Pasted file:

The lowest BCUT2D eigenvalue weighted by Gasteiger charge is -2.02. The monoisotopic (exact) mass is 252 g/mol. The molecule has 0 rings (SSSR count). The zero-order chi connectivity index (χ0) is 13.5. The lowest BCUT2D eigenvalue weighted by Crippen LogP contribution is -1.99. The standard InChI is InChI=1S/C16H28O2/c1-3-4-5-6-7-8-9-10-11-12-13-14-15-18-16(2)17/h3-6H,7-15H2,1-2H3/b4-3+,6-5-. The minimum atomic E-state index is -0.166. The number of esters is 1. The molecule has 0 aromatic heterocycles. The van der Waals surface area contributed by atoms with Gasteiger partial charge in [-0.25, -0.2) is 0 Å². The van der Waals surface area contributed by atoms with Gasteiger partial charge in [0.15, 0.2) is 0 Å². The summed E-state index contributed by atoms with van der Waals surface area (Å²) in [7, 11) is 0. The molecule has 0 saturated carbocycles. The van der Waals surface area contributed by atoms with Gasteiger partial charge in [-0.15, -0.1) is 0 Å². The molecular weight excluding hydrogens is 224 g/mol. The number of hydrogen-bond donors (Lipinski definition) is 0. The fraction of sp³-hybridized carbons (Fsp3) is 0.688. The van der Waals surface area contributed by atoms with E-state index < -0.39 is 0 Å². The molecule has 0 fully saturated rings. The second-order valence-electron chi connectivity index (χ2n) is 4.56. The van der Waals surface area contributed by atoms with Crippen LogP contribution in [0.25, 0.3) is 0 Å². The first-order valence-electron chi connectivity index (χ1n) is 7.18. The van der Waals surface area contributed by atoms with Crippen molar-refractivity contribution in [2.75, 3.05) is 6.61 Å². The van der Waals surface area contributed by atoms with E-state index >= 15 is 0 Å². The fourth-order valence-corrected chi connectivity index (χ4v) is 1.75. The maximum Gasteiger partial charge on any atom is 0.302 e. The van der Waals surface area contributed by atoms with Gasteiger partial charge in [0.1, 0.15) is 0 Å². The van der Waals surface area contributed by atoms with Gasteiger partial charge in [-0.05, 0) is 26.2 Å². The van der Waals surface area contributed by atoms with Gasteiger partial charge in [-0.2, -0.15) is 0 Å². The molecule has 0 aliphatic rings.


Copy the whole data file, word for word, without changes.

The lowest BCUT2D eigenvalue weighted by Gasteiger charge is -2.02. The monoisotopic (exact) mass is 252 g/mol. The molecule has 0 rings (SSSR count). The zero-order chi connectivity index (χ0) is 13.5. The lowest BCUT2D eigenvalue weighted by Crippen LogP contribution is -1.99. The standard InChI is InChI=1S/C16H28O2/c1-3-4-5-6-7-8-9-10-11-12-13-14-15-18-16(2)17/h3-6H,7-15H2,1-2H3/b4-3+,6-5-. The minimum atomic E-state index is -0.166. The number of esters is 1. The molecule has 0 aromatic heterocycles. The van der Waals surface area contributed by atoms with Gasteiger partial charge in [-0.25, -0.2) is 0 Å². The van der Waals surface area contributed by atoms with Gasteiger partial charge in [0.15, 0.2) is 0 Å². The summed E-state index contributed by atoms with van der Waals surface area (Å²) in [7, 11) is 0. The molecule has 0 saturated carbocycles. The van der Waals surface area contributed by atoms with Gasteiger partial charge in [-0.15, -0.1) is 0 Å². The molecular weight excluding hydrogens is 224 g/mol. The number of hydrogen-bond donors (Lipinski definition) is 0. The fraction of sp³-hybridized carbons (Fsp3) is 0.688. The van der Waals surface area contributed by atoms with E-state index < -0.39 is 0 Å². The molecule has 0 fully saturated rings. The second-order valence-electron chi connectivity index (χ2n) is 4.56. The van der Waals surface area contributed by atoms with Crippen LogP contribution in [0.25, 0.3) is 0 Å². The first-order valence-electron chi connectivity index (χ1n) is 7.18. The van der Waals surface area contributed by atoms with Crippen molar-refractivity contribution in [2.75, 3.05) is 6.61 Å². The van der Waals surface area contributed by atoms with E-state index >= 15 is 0 Å². The fourth-order valence-corrected chi connectivity index (χ4v) is 1.75. The maximum Gasteiger partial charge on any atom is 0.302 e. The van der Waals surface area contributed by atoms with Gasteiger partial charge in [0.1, 0.15) is 0 Å². The van der Waals surface area contributed by atoms with Gasteiger partial charge in [-0.05, 0) is 26.2 Å². The van der Waals surface area contributed by atoms with Gasteiger partial charge in [-0.2, -0.15) is 0 Å². The molecule has 0 aliphatic rings.